The largest U.S. genetic study of the virus, conducted in Houston, shows one viral strain outdistancing all of its competitors, and many potentially important mutations.
By Chris Mooney, Joel Achenbach and Joe Fox
Scientists in Houston on Wednesday released a study of more than 5,000 genetic sequences of the coronavirus that reveals the virus’s continual accumulation of mutations, one of which may have made it more contagious.
The new report, however, did not find that these mutations have made the virus deadlier or changed clinical outcomes. All viruses accumulate genetic mutations, and most are insignificant, scientists say.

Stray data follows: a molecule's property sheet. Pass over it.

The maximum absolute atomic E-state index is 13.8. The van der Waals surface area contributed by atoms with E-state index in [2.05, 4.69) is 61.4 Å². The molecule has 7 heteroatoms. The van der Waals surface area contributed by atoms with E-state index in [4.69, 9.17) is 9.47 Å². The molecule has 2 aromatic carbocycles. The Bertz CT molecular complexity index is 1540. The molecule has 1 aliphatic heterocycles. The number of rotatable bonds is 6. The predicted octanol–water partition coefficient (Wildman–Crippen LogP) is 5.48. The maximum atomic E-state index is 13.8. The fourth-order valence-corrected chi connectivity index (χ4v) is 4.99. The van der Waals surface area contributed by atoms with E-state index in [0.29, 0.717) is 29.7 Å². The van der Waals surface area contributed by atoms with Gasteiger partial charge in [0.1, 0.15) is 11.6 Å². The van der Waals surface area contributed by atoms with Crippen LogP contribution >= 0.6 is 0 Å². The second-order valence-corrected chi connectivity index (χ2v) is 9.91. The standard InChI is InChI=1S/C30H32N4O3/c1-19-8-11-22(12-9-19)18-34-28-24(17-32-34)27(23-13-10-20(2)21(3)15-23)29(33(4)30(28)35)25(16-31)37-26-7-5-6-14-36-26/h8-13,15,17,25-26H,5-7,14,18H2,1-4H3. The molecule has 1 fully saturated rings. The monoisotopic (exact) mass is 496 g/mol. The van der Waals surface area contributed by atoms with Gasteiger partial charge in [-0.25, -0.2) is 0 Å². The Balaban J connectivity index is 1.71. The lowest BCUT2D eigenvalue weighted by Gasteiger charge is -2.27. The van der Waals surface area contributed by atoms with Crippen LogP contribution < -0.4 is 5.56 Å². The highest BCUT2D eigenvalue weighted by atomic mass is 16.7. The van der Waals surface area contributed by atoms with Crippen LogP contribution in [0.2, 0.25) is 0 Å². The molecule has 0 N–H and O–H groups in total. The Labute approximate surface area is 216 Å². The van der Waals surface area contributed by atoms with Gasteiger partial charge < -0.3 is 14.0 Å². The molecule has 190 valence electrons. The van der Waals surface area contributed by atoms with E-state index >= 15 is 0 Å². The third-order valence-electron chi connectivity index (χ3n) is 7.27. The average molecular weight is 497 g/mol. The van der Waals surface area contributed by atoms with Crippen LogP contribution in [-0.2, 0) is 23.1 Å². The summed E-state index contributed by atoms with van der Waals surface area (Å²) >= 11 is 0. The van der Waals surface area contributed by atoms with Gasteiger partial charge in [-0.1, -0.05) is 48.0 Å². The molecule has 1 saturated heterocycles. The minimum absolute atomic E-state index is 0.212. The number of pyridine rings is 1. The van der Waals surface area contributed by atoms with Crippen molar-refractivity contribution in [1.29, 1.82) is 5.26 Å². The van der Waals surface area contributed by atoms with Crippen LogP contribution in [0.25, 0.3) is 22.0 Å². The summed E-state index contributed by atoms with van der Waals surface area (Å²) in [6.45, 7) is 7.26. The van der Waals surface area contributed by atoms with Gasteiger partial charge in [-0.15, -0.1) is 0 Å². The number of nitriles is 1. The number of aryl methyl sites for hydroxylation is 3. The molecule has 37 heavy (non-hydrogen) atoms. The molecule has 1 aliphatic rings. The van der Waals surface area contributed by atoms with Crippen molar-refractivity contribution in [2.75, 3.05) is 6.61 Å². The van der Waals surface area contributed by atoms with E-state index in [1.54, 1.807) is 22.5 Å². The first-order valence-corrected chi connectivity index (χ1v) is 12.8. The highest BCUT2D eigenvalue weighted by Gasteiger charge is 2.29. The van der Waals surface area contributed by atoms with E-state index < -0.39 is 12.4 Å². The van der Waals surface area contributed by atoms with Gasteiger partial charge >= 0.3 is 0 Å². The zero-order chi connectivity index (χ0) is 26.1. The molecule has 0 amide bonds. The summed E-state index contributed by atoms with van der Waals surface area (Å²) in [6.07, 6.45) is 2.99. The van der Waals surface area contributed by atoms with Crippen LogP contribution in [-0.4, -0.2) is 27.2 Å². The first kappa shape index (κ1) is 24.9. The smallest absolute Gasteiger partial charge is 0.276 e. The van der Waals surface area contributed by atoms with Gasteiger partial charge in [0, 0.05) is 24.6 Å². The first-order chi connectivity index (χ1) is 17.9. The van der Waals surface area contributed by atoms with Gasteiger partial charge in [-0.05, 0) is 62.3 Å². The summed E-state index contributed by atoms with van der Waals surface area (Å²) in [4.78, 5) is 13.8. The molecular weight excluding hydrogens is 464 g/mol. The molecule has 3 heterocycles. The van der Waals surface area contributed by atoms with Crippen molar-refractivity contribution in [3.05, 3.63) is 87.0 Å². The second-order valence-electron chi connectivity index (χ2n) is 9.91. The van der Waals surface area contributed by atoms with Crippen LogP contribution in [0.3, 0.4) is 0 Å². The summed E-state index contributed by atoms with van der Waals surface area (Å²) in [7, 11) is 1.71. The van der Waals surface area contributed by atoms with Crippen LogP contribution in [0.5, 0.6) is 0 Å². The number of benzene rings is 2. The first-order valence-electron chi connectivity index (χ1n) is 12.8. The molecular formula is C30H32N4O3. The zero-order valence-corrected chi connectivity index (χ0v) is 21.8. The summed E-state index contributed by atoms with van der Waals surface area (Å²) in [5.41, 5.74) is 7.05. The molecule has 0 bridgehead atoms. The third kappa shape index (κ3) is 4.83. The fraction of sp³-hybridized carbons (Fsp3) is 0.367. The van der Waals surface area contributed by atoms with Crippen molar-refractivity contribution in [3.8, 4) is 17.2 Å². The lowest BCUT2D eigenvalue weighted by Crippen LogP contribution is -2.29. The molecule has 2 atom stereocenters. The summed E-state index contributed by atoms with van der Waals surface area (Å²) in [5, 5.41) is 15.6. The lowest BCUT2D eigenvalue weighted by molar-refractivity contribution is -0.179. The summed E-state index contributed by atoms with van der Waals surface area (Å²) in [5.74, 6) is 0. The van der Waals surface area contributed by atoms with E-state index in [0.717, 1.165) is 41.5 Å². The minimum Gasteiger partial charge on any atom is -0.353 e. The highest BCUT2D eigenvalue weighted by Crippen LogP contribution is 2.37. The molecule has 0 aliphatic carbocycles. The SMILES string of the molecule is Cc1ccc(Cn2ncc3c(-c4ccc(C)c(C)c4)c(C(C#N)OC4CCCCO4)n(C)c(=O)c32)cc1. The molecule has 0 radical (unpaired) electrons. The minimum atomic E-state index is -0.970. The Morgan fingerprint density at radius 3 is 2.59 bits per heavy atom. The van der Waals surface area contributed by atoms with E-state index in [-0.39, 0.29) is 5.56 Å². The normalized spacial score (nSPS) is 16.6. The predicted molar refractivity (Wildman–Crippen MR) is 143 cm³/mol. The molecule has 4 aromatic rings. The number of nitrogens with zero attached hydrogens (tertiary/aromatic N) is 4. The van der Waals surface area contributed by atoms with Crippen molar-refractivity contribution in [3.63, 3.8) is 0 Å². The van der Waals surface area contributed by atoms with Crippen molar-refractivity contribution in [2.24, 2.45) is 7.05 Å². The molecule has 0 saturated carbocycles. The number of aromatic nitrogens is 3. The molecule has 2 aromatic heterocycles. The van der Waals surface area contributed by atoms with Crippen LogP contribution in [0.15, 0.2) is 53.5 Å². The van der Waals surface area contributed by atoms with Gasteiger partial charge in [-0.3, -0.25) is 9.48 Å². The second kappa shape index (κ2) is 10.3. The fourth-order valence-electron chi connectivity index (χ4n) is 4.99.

Coronaviruses such as SARS-CoV-2 are relatively stable as viruses go, because they have a proofreading mechanism as they replicate. But every mutation is a roll of the dice, and with transmission so widespread in the United States — which continues to see tens of thousands of new, confirmed infections daily — the virus has had abundant opportunities to change, potentially with troublesome consequences, said study author James Musser of Houston Methodist Hospital. Read more >>